There’s no information about mental illness in Papua New Guinea. I’ve never heard of a counsellor or psychologist there. If you ask people what it is they describe what they see in the movies — extreme conditions, seriously dramatised. Growing up, I think depression was just seen as a feeling.
Five years ago, I moved to Brisbane from PNG, reluctantly. I was 17. Back home I was used to having my friends and 50 cousins nearby, here I knew no-one. My siblings, Mum and I are now settled here, my Dad still lives and works over there.
A couple of months into my new school I started to skip classes or not turn up at all. On reflection, I’ve thought about why I started to rebel. It wasn’t conscious, it sort of just happened. I think I never saw a future for myself — growing up, working or having kids. I had no hopes for the future and always thought I’d die young. Maybe it was my way of reaching out — falling and hoping my parents would catch me.
After I graduated, I was in a bad state of mind, and realised that I had to get myself out of it. I went to my GP, he thought I had depression and referred me to a psychologist.
I didn’t want to accept it back then, I was embarrassed and didn’t know how to tell my family. We didn’t know what depression was.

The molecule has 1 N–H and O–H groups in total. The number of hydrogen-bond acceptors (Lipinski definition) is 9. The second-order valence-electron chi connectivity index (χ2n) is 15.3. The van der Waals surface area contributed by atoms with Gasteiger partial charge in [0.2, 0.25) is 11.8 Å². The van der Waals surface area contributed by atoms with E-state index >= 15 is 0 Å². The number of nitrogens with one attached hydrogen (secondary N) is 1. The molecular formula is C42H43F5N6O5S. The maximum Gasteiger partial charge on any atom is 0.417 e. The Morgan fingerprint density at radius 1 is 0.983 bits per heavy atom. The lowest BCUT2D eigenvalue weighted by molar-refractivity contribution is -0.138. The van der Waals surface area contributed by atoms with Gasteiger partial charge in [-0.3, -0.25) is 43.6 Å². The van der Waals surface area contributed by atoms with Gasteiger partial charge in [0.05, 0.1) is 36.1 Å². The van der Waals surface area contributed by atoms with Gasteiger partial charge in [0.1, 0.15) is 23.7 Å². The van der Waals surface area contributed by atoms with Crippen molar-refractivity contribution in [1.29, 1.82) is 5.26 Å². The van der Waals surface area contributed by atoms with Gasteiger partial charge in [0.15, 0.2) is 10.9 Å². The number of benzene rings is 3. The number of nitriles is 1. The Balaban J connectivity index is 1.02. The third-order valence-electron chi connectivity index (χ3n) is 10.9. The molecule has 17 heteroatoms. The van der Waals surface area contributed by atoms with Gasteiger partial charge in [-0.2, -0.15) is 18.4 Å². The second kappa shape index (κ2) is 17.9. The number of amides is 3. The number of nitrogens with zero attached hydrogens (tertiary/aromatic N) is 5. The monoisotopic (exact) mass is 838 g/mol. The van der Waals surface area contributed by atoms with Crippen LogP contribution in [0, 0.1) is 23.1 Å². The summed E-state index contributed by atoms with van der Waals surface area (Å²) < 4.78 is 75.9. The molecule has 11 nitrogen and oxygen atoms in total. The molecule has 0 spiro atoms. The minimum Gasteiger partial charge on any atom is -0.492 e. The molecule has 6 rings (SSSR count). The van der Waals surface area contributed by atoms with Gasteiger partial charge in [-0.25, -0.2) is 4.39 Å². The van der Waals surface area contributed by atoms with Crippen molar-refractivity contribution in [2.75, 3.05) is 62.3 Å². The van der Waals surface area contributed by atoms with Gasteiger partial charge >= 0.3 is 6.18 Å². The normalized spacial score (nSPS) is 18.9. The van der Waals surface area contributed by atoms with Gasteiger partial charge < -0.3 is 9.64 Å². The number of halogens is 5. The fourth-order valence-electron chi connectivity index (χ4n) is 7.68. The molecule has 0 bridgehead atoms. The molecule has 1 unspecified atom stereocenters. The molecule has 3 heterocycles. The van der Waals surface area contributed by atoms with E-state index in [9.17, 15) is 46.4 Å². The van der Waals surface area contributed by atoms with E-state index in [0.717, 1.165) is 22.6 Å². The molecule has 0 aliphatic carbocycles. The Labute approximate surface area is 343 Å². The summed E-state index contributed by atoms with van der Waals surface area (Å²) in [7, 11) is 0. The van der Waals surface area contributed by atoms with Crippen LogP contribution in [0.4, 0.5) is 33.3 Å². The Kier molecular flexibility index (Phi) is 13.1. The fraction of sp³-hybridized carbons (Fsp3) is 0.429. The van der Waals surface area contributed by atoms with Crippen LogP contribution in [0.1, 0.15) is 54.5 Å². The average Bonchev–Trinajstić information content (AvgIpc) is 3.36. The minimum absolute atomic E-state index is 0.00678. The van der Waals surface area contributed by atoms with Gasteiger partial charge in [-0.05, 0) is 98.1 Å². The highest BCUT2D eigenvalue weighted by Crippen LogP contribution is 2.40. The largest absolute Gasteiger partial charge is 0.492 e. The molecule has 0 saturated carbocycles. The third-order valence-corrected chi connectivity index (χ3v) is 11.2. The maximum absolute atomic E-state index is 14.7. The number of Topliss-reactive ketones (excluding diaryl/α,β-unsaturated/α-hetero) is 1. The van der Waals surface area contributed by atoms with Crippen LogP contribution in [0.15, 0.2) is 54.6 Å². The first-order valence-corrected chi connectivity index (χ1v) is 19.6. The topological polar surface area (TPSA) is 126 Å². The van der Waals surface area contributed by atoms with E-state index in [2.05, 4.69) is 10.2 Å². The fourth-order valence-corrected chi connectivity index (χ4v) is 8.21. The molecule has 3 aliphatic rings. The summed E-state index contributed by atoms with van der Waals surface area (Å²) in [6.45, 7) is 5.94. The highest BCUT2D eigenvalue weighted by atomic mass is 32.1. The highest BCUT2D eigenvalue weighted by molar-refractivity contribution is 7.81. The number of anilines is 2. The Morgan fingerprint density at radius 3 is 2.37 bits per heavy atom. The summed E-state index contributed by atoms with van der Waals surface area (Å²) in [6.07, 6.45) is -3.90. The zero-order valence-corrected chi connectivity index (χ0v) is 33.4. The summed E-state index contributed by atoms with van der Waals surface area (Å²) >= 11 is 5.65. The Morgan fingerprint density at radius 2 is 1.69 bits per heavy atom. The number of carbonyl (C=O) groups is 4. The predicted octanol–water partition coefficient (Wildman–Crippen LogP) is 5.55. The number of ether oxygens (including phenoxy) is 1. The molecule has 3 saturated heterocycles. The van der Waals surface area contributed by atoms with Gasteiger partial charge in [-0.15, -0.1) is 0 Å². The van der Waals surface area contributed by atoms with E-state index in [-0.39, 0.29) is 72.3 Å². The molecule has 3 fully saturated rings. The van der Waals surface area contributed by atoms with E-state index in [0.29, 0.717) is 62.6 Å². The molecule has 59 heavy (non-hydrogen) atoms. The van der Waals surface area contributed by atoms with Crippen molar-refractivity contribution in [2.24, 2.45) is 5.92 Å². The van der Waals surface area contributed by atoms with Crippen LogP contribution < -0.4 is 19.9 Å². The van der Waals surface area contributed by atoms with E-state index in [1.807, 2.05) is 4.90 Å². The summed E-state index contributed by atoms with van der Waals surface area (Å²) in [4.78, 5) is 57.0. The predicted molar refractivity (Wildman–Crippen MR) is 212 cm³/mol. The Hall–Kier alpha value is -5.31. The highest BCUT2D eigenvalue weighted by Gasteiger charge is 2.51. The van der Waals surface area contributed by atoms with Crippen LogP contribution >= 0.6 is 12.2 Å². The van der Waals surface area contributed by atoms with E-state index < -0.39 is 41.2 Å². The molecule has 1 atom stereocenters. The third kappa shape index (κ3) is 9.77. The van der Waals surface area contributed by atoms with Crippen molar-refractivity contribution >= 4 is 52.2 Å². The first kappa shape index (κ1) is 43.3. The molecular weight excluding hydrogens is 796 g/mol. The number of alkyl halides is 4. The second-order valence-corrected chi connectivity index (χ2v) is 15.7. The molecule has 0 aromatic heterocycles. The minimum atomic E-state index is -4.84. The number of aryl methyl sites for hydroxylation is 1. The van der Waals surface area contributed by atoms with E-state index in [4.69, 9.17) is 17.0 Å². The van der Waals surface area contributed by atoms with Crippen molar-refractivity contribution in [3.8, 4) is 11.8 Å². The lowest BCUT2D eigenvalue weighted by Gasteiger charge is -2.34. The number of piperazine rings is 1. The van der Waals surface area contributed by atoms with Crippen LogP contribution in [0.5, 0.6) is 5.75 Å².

My parents thought it was a feeling you have when you’re sad — I’d have my little panic attacks, then get over them.
Last year my grandmother passed away and I hit rock bottom. I stayed in bed until mid-afternoon, and only left my room to go to the bathroom or kitchen. I hardly went to work, avoided talking to friends or family and was always in a bad mood. I felt like no-one really understood — people thought I was grieving and would get over it, they didn’t realise there was something more.
Work was supportive at the start, I had a great supervisor and started to see a counsellor, I got a lot of things off my chest. Then a new team leader came on board, and he thought it was best for me to resign, come back when I was better.
My best friend Jonathan checked on me often, he was with me that whole time. He’s always encouraged me to talk about what I’d been feeling, why I might be feeling that way and urged me to think about how I could make it better.
Last year I started dating. I don’t want to say I’m changing for my boyfriend, but he makes me want to be a better person. I’m learning to control emotions, especially my anger, and his close relationship with his family inspires me to make an effort with my own.
I’m really open with my story on social media. I see my experience with depression and anxiety as a lesson learned. I want to use it to help others that are struggling. One day I’d like to help my people back home in PNG and raise the issue with our health minister.
If I have any advice I can share from my experiences, it’s that your story doesn’t end here. There is help out there, people that will listen, on and offline. Don’t be ashamed or embarrassed about who you are.